16.10.2019

Mexico: Indigenous cookbook to raise pride among community members

Indigenous Cookbook from Mexico; Picture: Kevin Ferrara, DAI

Indigenous Cookbook from Mexico; Picture: Kevin Ferrara, DAI

In southern Mexico, words like chipilín, chayote, yerba santa, and maize (leafy green, mirliton squash, sacred herb, and corn) used to convey poverty. But for the 200 women of the Cardenas community within Chiapas state’s Cintalapa municipality, they now conjure feelings of pride.

These fruits and herbs, endemic to southern Mexico, have historically formed an essential part of traditional diets in the small farming village. Growing and eating these traditional foods grown in their backyards had become undesirable, recognized among locals as merely a “poor person’s access to food.” But an indigenous cookbook is changing the women’s beliefs and perceptions about what it means to embrace and preserve their traditions.

“I am 93 years old. Sharing my recipe is the most beautiful thing that has happened to me.” - Consuelo Santos Cruz

Consuelo Santos Cruz, one of Lazaro Cardenas’s female elders, was chosen by the community to represent them in their cookbook endeavor; Photo: Kevin Ferrara, DAIThe cookbook, produced in early 2019 and titled “Recetario Colonia Agrícola General Lázaro Cárdenas” (Recipe Book for the Cardenas community), comprises 48 recipes, each submitted by a community member. Created by and for the community, the first of its kind cookbook serves many purposes.

It’s a resource that promotes traditional and typical cooking methods, ingredients, and dishes—recipes that had been in their families for various generations but weren’t being passed down to younger generations. It’s a physical manifestation of pride in one’s cultural heritage, as each recipe lists its author, and spotlights indigenous crops. And it’s a visual tool that normalizes the use of agroecology and native seeds within the community and starts a dialogue among smallholder farmers around using more sustainable agricultural practices.

“Chipilín mole is traditional in our town. I felt proud to see it in the recipe book. I felt just like a professional chef.” - Aurora Gálvez Cruz

The cookbook was the brainchild of the Mexican nonprofit Desarollo Alternativo e Investigación A.C. (DAI). DAI’s mission is to improve the lives and the soil of indigenous and non-indigenous people in Chiapas state by promoting and cultivating its traditional agricultural system, milpa—a mixed crop of maize, beans, and squash—and diversifying its crops. And DAI aims to support use of traditional knowledge to promote rural development, gender equity, bio-cultural diversity conservation, and sustainable management of agroecosystems.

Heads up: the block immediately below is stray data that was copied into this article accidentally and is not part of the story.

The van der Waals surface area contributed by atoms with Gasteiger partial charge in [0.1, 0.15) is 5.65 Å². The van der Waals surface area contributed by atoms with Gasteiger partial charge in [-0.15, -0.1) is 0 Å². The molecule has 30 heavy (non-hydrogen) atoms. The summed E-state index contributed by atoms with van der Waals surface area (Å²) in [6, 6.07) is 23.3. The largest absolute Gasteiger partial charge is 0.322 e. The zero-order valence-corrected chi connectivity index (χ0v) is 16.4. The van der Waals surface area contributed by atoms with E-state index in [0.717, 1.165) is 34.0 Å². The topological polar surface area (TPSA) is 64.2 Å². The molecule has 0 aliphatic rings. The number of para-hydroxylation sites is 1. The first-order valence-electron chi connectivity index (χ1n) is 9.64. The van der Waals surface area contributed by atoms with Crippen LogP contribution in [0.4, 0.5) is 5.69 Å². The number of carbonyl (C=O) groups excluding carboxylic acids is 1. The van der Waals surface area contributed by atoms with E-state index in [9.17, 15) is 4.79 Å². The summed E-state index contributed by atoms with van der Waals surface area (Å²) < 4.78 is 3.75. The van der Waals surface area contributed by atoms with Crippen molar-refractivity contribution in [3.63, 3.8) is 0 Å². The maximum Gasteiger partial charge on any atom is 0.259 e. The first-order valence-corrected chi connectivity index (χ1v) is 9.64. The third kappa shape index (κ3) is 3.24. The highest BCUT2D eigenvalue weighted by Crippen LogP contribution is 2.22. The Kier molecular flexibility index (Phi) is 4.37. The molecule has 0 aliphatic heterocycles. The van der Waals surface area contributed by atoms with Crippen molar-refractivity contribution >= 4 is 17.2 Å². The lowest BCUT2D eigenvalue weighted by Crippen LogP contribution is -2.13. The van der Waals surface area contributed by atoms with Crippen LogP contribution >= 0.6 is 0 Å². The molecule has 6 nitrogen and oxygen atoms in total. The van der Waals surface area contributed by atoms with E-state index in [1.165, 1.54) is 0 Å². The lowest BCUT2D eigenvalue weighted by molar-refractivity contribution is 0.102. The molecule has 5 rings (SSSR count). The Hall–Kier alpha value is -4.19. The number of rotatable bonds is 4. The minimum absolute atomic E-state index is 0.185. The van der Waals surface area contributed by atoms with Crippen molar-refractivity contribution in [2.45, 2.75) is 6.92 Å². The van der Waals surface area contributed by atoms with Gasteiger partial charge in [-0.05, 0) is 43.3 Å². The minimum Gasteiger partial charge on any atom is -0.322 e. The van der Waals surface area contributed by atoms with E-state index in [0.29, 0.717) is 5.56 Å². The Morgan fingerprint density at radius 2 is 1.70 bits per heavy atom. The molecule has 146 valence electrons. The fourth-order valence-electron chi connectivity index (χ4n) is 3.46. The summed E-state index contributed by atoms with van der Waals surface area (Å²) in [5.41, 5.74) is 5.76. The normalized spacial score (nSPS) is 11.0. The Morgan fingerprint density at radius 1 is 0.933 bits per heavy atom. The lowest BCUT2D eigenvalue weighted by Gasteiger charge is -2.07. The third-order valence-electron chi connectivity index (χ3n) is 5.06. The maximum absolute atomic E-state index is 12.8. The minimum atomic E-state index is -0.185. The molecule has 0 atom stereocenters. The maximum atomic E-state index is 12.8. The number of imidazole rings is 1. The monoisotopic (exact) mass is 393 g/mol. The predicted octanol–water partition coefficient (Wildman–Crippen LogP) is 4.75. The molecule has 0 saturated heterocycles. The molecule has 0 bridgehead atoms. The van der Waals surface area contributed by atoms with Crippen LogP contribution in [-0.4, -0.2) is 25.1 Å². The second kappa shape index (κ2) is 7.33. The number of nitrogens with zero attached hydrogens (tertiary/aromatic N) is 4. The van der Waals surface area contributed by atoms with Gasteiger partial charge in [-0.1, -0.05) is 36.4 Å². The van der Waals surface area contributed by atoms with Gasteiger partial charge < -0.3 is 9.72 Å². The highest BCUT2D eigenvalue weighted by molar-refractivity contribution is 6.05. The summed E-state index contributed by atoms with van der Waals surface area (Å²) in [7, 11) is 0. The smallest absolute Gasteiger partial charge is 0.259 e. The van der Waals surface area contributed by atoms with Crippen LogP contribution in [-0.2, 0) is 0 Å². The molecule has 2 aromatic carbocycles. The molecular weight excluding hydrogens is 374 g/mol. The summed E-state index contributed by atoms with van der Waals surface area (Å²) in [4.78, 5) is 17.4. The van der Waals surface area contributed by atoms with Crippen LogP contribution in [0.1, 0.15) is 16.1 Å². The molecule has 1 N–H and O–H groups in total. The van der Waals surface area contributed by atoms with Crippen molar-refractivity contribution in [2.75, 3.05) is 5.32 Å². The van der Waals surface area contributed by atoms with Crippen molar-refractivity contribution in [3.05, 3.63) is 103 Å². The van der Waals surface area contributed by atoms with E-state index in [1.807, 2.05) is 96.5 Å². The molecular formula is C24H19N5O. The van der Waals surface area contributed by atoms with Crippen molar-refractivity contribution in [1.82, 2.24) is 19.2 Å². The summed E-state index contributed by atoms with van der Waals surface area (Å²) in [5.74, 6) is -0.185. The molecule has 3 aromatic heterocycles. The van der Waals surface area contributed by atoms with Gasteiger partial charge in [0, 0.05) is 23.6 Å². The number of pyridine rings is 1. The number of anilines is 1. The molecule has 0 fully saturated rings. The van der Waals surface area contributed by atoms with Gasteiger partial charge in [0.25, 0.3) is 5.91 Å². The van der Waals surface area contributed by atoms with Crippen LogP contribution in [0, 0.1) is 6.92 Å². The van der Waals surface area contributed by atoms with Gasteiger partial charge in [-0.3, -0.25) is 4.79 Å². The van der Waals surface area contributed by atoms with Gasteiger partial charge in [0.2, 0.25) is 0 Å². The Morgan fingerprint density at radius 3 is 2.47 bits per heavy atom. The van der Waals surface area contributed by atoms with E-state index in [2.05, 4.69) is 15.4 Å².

DAI Executive Director Kevin Ferrara, who won the Food Security & Nutrition Impact award from Rare’s 2017 Solution Search: Farming for Biodiversity competition, encourages farmers from Cárdenas to increase backyard milpa production. This approach results in better family incomes, food security, and food sovereignty for Cardenas and other farming communities in Chiapas. For DAI, Cardenas’ residents can prosper if they shift to using agroecology and native seeds and learn to embrace their traditional methods.

“The smallholder farmers often have only one hectare to come up with good strategies to fulfill household needs. There is massive potential in the local and traditional knowledge systems, such as backyard production, that we can use to tackle these challenges.”

Chamula woman cooking with local products; Photo: Rare

Local and indigenous knowledge systems provide a foundation for locally appropriate sustainable development. Applying traditional knowledge to smallholder farming can contribute to improving access to local food and livelihood security in areas such as Cardenas. Both FAO and the 2019 IPBES Global Assessment Report on Biodiversity and Ecosystem Services recognize that indigenous communities play a fundamental role in safeguarding biodiversity, enhancing food security, fighting poverty and hunger and promoting sustainable agriculture practices. Agroecology itself directly contributes to some of the most significant Sustainable Development Goals.

Through the Solution Search award, which surfaced promising solutions like DAI’s that could benefit from incorporating behavioral insights, and a subsequent Campaigning for Conservation training that taught DAI how to develop and implement a social marketing campaign, Kevin finally understood that just teaching farmers about using indigenous crops, agroecology, and native seeds wouldn’t help to accomplish DAI’s mission—he had to understand the barriers and motivations to help farm households adopt more resilient seed systems.

Armed with these new insights, Kevin formed a campaign to inspire pride among Cardenas’ farmers about native seeds in their backyards and elevate women’s roles as champions and heroes of native seed cultivation. DAI has now printed 65 cookbooks for the community and has fielded requests to publicize and share the cookbook in San Cristobal de las Casas, one of the biggest cities in Chiapas. The women are already planning a second cookbook with new recipes to share.

All participants at the cooking fair; Photo: Kevin Ferrara, DAI

For Kevin, seeing how the cookbook has stimulated pride in local and indigenous agriculture motivates him to focus future campaigns on inspiring pride and spreading domestic demand for traditional seeds and farming techniques across Mexico. DAI is advancing additional campaigns in four communities, engaging 634 farm households in agroecology and seed dissemination, and training local youth to support farm households.


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Cookbook with traditional Mexican dishes (Spanisch)

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